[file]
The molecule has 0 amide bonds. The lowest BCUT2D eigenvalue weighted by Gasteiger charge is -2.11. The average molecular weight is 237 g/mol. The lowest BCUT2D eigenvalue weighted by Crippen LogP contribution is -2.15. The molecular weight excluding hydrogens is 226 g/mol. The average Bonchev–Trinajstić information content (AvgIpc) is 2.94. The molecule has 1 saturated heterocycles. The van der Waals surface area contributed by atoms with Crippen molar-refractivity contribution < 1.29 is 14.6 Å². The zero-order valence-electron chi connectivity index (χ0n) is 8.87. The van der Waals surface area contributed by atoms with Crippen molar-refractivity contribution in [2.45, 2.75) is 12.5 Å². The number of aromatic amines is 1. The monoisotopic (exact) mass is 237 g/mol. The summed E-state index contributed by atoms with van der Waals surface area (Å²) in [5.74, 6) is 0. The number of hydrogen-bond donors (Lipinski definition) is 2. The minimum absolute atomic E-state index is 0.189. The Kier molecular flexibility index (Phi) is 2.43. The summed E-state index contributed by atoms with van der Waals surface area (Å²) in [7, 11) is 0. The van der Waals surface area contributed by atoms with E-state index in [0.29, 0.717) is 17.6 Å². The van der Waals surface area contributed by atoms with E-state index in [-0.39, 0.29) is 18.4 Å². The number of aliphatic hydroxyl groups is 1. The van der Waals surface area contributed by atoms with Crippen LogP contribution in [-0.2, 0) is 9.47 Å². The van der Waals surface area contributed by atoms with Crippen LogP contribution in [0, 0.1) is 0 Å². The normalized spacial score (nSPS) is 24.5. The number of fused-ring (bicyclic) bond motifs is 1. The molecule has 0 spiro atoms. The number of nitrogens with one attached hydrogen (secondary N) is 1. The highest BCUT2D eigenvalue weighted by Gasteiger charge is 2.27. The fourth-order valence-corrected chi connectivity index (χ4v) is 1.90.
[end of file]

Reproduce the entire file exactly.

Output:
The molecule has 0 amide bonds. The lowest BCUT2D eigenvalue weighted by Gasteiger charge is -2.11. The average molecular weight is 237 g/mol. The lowest BCUT2D eigenvalue weighted by Crippen LogP contribution is -2.15. The molecular weight excluding hydrogens is 226 g/mol. The average Bonchev–Trinajstić information content (AvgIpc) is 2.94. The molecule has 1 saturated heterocycles. The van der Waals surface area contributed by atoms with Crippen molar-refractivity contribution < 1.29 is 14.6 Å². The zero-order valence-electron chi connectivity index (χ0n) is 8.87. The van der Waals surface area contributed by atoms with Crippen molar-refractivity contribution in [2.45, 2.75) is 12.5 Å². The number of aromatic amines is 1. The monoisotopic (exact) mass is 237 g/mol. The summed E-state index contributed by atoms with van der Waals surface area (Å²) in [5.74, 6) is 0. The number of hydrogen-bond donors (Lipinski definition) is 2. The minimum absolute atomic E-state index is 0.189. The Kier molecular flexibility index (Phi) is 2.43. The summed E-state index contributed by atoms with van der Waals surface area (Å²) in [7, 11) is 0. The van der Waals surface area contributed by atoms with E-state index in [0.29, 0.717) is 17.6 Å². The van der Waals surface area contributed by atoms with E-state index in [-0.39, 0.29) is 18.4 Å². The number of aliphatic hydroxyl groups is 1. The van der Waals surface area contributed by atoms with Crippen LogP contribution in [-0.2, 0) is 9.47 Å². The van der Waals surface area contributed by atoms with Crippen LogP contribution in [0, 0.1) is 0 Å². The normalized spacial score (nSPS) is 24.5. The number of fused-ring (bicyclic) bond motifs is 1. The molecule has 0 spiro atoms. The number of nitrogens with one attached hydrogen (secondary N) is 1. The highest BCUT2D eigenvalue weighted by Gasteiger charge is 2.27. The fourth-order valence-corrected chi connectivity index (χ4v) is 1.90.